MIT21A_355Js09_assn05_sw2B

MIT21A_355Js09_assn05_sw2B - MIT OpenCourseWare...

Info iconThis preview shows pages 1–4. Sign up to view the full content.

View Full Document Right Arrow Icon
MIT OpenCourseWare http://ocw.mit.edu 21A.355J / STS.060J The Anthropology of Biology Spring 2009 For information about citing these materials or our Terms of Use, visit: http://ocw.mit.edu/terms .
Background image of page 1

Info iconThis preview has intentionally blurred sections. Sign up to view the full version.

View Full DocumentRight Arrow Icon
1 STS.060J The Anthropology of Biology Stefan Helmreich Dissolution of Identity and the Commodification of Biology The wide variety of living organisms and our increasing ability to resolve their structure has intimately connected biology with the ability to probe scales. Mimicking the developments of the physical sciences, existing biological narratives purport to provide understanding through greater resolution in both time and space. Scale, in both the vernacular and the scientific sense, represents a unique pseudo- boundary. By its definition it represents a continuum yet one whose utility is almost entirely dependent on its ability to demonstrate (or construct) exaggerated difference. We therefore implement this metric to distinguish between one second and the next, or between one second and one lifetime. References to scales, both temporal (a day, a life, a lineage) and spatial (the gene, tissue, organism, population), depend entirely on the metric associated with their crossing. In this paper, I argue that the traversal, transversal, and inversion of natural scales enables the objectification and commodification of the biological body by means of a spatio-temporal delocalization of identities and personhood. Scale, then, is as much an actor in the capitalist narrative as it is an indicator of emerging trends in the transformation of the biological. Furthermore, this relationship is reciprocal. As the muddling of scales effects the commodification of the body, so to does commodification of the body necessitate the creation of a corresponding ambiguity in spatio-temporal status. This paper, perhaps unlike our understanding of the body, must begin somewhere. I therefore start with perhaps the most celebrated example of biological engineering: Dolly the sheep. I follow the identity of this entity as clearly as I can through its various spatial and temporal transformations, seeing how conceptions of its biological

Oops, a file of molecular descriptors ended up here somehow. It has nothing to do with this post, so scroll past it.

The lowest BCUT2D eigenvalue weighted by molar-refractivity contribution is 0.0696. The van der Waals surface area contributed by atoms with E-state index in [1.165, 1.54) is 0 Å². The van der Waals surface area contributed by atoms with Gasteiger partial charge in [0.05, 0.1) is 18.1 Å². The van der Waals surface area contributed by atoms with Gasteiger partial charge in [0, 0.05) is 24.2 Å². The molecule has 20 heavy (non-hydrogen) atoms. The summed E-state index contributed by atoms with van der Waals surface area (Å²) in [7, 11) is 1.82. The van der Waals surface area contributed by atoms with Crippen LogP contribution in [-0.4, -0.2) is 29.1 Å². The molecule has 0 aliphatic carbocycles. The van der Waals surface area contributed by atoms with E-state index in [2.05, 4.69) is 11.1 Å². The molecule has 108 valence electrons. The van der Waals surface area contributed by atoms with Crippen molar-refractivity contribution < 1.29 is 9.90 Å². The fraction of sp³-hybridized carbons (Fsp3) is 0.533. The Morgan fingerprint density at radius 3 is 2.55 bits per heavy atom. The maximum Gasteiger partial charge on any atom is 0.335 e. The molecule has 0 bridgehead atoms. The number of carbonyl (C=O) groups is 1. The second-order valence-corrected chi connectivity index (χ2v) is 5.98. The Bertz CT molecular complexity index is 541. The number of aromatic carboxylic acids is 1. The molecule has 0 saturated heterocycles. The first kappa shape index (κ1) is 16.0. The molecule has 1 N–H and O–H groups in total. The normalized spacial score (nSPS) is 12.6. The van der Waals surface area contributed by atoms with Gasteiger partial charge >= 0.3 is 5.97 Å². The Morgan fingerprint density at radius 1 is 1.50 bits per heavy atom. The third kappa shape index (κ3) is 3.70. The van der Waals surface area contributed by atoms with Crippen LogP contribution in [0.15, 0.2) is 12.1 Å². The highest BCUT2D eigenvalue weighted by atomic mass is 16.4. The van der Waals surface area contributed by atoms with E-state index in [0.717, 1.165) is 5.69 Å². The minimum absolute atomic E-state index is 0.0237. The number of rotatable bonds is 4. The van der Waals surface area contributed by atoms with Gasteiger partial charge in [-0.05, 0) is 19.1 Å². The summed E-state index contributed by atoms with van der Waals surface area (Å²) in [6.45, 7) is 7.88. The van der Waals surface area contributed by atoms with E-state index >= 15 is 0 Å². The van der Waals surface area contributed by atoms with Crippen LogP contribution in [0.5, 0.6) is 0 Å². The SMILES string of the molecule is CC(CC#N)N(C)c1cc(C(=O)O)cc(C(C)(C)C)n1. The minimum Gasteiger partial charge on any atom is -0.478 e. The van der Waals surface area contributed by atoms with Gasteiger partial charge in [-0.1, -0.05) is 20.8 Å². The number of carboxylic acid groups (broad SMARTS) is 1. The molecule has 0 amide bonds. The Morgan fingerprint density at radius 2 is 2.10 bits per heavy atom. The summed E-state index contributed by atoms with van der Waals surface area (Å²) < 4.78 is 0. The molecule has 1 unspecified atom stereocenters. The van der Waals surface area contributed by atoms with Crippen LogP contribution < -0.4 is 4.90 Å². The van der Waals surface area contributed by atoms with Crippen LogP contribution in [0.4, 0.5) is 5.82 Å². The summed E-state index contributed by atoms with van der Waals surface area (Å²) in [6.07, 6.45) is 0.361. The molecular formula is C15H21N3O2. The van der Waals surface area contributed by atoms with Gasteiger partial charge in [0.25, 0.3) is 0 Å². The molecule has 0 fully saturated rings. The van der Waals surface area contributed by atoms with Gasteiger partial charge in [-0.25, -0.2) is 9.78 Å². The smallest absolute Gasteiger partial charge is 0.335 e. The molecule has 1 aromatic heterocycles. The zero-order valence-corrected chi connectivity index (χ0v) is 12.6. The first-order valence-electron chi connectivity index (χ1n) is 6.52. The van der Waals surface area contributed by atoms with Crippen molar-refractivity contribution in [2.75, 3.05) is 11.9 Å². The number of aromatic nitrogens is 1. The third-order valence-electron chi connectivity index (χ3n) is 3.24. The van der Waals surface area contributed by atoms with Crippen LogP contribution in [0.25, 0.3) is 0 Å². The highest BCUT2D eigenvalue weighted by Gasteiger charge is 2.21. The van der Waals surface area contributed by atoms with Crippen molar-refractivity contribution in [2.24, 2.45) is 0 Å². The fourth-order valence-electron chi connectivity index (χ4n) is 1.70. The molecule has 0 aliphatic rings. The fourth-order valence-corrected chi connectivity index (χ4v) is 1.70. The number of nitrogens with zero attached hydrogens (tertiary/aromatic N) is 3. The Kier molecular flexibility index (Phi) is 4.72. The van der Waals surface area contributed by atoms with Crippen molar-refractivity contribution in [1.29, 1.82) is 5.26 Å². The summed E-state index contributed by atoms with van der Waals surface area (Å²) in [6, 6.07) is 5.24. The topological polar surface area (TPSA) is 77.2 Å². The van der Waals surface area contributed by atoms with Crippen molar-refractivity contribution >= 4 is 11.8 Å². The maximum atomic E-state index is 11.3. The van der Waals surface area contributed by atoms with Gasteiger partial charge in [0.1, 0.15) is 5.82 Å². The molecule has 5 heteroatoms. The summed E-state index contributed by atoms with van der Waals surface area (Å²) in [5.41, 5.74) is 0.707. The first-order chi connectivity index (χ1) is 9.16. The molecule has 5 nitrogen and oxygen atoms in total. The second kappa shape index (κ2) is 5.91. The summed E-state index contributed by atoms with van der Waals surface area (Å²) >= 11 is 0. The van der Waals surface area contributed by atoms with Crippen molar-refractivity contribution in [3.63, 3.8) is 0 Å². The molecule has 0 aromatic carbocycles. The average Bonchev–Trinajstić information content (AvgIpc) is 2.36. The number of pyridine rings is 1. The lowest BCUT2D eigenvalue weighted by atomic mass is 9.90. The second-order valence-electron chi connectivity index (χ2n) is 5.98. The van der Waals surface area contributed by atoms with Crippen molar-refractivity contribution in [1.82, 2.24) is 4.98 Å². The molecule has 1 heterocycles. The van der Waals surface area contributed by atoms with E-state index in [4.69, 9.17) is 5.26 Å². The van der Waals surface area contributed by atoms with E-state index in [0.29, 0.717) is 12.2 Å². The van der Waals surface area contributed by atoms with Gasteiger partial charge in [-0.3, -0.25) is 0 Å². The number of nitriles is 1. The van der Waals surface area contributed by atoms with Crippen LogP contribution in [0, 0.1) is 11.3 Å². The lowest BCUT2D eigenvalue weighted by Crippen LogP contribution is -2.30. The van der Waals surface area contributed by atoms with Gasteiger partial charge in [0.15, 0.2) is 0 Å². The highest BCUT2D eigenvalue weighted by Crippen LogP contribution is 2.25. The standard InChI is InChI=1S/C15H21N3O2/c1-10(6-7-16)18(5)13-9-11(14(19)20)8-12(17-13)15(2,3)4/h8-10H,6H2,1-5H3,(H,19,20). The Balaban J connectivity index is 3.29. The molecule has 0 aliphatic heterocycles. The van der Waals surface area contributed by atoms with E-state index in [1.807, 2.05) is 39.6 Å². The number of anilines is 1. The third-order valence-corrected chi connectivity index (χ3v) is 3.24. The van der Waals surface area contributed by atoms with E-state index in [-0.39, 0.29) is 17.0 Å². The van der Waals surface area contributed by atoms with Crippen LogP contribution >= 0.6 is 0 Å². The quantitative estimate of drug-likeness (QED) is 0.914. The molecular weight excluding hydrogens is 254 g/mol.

Background image of page 2
2 identity (or perhaps biological conceptions of identity) transform in accordance with its respatialization and retemporalization. I then progress to examples further removed from such blatant bioengineering to demonstrate that the relationship between delocalization and commodification is maintained even in instances wherein human influence on the biological is not as readily apparent. Donna Haraway attributes our fascination with engineered organisms to the manner in which they “cross a culturally salient line between nature and artifice.” Prior conceptions of the cultural as that which is non-natural begin to erode when culture begins to produce animated organisms which in their own right act and reproduce in an apparently natural manner. As Rabinow suggests, our power over biological substrate and the subsequent emergence and advancement of biosociality has
Background image of page 3

Info iconThis preview has intentionally blurred sections. Sign up to view the full version.

View Full DocumentRight Arrow Icon
Image of page 4
This is the end of the preview. Sign up to access the rest of the document.

Page1 / 9

MIT21A_355Js09_assn05_sw2B - MIT OpenCourseWare...

This preview shows document pages 1 - 4. Sign up to view the full document.

View Full Document Right Arrow Icon
Ask a homework question - tutors are online